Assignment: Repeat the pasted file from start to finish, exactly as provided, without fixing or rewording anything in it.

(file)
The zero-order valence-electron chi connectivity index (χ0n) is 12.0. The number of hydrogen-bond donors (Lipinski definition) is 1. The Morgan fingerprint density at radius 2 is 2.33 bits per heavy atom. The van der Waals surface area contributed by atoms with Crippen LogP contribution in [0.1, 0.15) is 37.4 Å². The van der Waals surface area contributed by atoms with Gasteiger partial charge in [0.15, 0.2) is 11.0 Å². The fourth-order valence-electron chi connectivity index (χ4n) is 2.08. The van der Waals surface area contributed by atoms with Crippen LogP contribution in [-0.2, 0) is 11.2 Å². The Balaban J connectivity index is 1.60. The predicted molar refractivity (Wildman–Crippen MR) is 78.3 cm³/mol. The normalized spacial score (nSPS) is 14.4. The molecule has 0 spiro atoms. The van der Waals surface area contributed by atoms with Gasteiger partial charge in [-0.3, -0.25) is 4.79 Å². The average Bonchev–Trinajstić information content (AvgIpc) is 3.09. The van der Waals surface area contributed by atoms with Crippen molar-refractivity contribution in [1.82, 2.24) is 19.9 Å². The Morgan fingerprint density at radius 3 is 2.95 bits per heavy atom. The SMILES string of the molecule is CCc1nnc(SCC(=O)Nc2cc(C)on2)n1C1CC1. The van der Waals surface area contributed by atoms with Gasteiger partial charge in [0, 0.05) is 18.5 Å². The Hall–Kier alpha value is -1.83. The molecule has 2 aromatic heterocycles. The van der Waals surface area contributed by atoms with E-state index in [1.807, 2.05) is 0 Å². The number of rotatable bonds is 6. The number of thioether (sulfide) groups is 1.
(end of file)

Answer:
The zero-order valence-electron chi connectivity index (χ0n) is 12.0. The number of hydrogen-bond donors (Lipinski definition) is 1. The Morgan fingerprint density at radius 2 is 2.33 bits per heavy atom. The van der Waals surface area contributed by atoms with Crippen LogP contribution in [0.1, 0.15) is 37.4 Å². The van der Waals surface area contributed by atoms with Gasteiger partial charge in [0.15, 0.2) is 11.0 Å². The fourth-order valence-electron chi connectivity index (χ4n) is 2.08. The van der Waals surface area contributed by atoms with Crippen LogP contribution in [-0.2, 0) is 11.2 Å². The Balaban J connectivity index is 1.60. The predicted molar refractivity (Wildman–Crippen MR) is 78.3 cm³/mol. The normalized spacial score (nSPS) is 14.4. The molecule has 0 spiro atoms. The van der Waals surface area contributed by atoms with Gasteiger partial charge in [-0.3, -0.25) is 4.79 Å². The average Bonchev–Trinajstić information content (AvgIpc) is 3.09. The van der Waals surface area contributed by atoms with Crippen molar-refractivity contribution in [1.82, 2.24) is 19.9 Å². The Morgan fingerprint density at radius 3 is 2.95 bits per heavy atom. The SMILES string of the molecule is CCc1nnc(SCC(=O)Nc2cc(C)on2)n1C1CC1. The van der Waals surface area contributed by atoms with Gasteiger partial charge in [0, 0.05) is 18.5 Å². The Hall–Kier alpha value is -1.83. The molecule has 2 aromatic heterocycles. The van der Waals surface area contributed by atoms with E-state index in [1.807, 2.05) is 0 Å². The number of rotatable bonds is 6. The number of thioether (sulfide) groups is 1.